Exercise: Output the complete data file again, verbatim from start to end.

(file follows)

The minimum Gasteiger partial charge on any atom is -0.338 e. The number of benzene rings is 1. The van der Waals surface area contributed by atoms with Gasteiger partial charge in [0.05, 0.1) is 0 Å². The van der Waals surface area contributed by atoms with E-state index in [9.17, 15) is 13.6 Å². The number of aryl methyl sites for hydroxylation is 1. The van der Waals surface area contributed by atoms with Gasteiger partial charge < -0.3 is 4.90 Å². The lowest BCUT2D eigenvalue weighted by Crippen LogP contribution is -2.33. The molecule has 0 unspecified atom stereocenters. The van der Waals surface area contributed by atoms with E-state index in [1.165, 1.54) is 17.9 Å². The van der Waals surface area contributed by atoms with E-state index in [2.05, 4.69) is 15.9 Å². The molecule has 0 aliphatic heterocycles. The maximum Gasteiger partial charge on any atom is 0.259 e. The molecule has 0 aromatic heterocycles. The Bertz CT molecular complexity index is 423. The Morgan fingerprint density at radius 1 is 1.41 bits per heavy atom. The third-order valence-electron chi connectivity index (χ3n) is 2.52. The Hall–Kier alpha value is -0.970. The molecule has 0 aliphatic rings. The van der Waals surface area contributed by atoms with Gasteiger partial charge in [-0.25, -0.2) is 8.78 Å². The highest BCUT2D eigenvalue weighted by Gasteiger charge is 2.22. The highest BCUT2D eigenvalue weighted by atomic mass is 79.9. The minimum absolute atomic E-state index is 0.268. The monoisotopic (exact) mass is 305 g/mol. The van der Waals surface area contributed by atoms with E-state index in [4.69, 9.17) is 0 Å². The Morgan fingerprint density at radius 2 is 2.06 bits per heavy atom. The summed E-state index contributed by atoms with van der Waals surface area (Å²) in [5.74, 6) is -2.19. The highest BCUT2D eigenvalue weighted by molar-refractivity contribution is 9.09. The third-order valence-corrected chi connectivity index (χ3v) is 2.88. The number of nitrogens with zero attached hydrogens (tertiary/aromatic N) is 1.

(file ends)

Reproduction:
The minimum Gasteiger partial charge on any atom is -0.338 e. The number of benzene rings is 1. The van der Waals surface area contributed by atoms with Gasteiger partial charge in [0.05, 0.1) is 0 Å². The van der Waals surface area contributed by atoms with E-state index in [9.17, 15) is 13.6 Å². The number of aryl methyl sites for hydroxylation is 1. The van der Waals surface area contributed by atoms with Gasteiger partial charge < -0.3 is 4.90 Å². The lowest BCUT2D eigenvalue weighted by Crippen LogP contribution is -2.33. The molecule has 0 unspecified atom stereocenters. The van der Waals surface area contributed by atoms with E-state index in [1.165, 1.54) is 17.9 Å². The van der Waals surface area contributed by atoms with E-state index in [2.05, 4.69) is 15.9 Å². The molecule has 0 aliphatic heterocycles. The maximum Gasteiger partial charge on any atom is 0.259 e. The molecule has 0 aromatic heterocycles. The Bertz CT molecular complexity index is 423. The Morgan fingerprint density at radius 1 is 1.41 bits per heavy atom. The third-order valence-electron chi connectivity index (χ3n) is 2.52. The Hall–Kier alpha value is -0.970. The molecule has 0 aliphatic rings. The van der Waals surface area contributed by atoms with Gasteiger partial charge in [-0.25, -0.2) is 8.78 Å². The highest BCUT2D eigenvalue weighted by Gasteiger charge is 2.22. The highest BCUT2D eigenvalue weighted by atomic mass is 79.9. The minimum absolute atomic E-state index is 0.268. The monoisotopic (exact) mass is 305 g/mol. The van der Waals surface area contributed by atoms with E-state index in [4.69, 9.17) is 0 Å². The Morgan fingerprint density at radius 2 is 2.06 bits per heavy atom. The summed E-state index contributed by atoms with van der Waals surface area (Å²) in [5.74, 6) is -2.19. The highest BCUT2D eigenvalue weighted by molar-refractivity contribution is 9.09. The third-order valence-corrected chi connectivity index (χ3v) is 2.88. The number of nitrogens with zero attached hydrogens (tertiary/aromatic N) is 1.